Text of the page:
After nearly two years of hearings, the DeLand City Commission approved rezoning for Beresford Reserve, a controversial 597-unit housing development on a former golf course on the city’s east side.
The development was passed on second reading with a 3-2 vote, with Mayor Bob Apgar and City Commissioners Kevin Reid and Charles Paiva voting in favor and City Commissioners Jessica Davis and Chris Cloudman voting against it.
A nearly packed audience at DeLand City Hall let out deep sighs following the commissioners’ vote July 25.
Unlike most rezoning approvals, it’s going to be some time before the commission sees construction and subdivision plans for the 167-acre Beresford Reserve.
First, the developer must conduct additional soil and water testing to develop an environmental remediation plan that is approved by the Florida Department of Environmental Protection. The site, both as a former golf course and a one-time city dump, will require cleanup the scope of which the developer does not yet know.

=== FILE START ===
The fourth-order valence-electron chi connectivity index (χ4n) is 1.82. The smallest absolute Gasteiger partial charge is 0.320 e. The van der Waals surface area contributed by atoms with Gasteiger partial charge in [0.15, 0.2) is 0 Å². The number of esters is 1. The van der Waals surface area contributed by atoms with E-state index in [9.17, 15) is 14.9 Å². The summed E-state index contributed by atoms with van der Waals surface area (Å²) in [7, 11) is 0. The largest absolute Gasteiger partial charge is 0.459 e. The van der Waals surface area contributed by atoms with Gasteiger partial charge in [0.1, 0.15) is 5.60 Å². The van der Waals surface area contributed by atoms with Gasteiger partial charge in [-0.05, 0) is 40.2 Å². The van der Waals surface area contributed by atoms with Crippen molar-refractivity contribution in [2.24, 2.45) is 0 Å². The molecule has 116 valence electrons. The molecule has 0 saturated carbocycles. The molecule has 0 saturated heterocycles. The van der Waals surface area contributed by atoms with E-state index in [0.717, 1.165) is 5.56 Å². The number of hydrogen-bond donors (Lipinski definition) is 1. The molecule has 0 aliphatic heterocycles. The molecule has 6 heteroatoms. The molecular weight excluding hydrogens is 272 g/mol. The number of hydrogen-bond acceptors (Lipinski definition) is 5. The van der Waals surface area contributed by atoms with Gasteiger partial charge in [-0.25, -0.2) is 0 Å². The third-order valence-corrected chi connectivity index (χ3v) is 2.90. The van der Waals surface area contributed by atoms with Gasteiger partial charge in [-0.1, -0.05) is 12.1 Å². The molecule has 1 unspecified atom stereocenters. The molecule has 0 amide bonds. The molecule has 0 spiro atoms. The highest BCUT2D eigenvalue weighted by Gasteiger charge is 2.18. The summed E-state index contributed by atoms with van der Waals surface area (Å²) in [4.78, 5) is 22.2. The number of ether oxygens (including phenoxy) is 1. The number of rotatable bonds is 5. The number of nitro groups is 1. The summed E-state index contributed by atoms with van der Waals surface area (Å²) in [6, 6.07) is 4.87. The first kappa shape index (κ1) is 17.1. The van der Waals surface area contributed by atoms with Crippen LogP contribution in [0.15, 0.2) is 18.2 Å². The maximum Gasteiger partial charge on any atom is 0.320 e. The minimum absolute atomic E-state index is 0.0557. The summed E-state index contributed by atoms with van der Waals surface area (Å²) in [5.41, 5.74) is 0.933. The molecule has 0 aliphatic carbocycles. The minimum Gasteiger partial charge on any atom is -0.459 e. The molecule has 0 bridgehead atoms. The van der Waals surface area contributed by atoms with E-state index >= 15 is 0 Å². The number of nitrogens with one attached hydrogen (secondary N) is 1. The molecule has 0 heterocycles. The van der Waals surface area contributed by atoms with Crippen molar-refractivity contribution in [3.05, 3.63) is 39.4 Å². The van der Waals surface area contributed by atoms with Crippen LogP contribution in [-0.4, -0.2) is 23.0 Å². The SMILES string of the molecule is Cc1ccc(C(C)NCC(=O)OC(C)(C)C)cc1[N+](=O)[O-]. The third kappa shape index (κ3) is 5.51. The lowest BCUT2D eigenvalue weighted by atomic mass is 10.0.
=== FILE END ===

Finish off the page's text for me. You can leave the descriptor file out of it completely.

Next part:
The remediation process will involve relaying regular updates to the city and the DEP on the scope and progress of the cleanup.
Once completed, the 597-unit project will include a 21-acre public park atop what was once a city dump, as well as walking trails and bike trails throughout the subdivision.
Dr. Wendy Anderson, a vocal opponent of the project, said the decision has made her lose some faith in the political process.
“Of course we’re disappointed,” Anderson said. “Are we surprised? No.”
This decision, Anderson said, was par for the course from the current slate of city commissioners.
The city commissioners, especially those who voted in favor of the rezoning, praised how far the project has come since it was first presented nearly two years ago. Not only were there concerns about the lack of information currently available about contaminants below the former fairways, Commissioners Davis and Cloudman expressed fears about the density within the subdivision and within the city at large.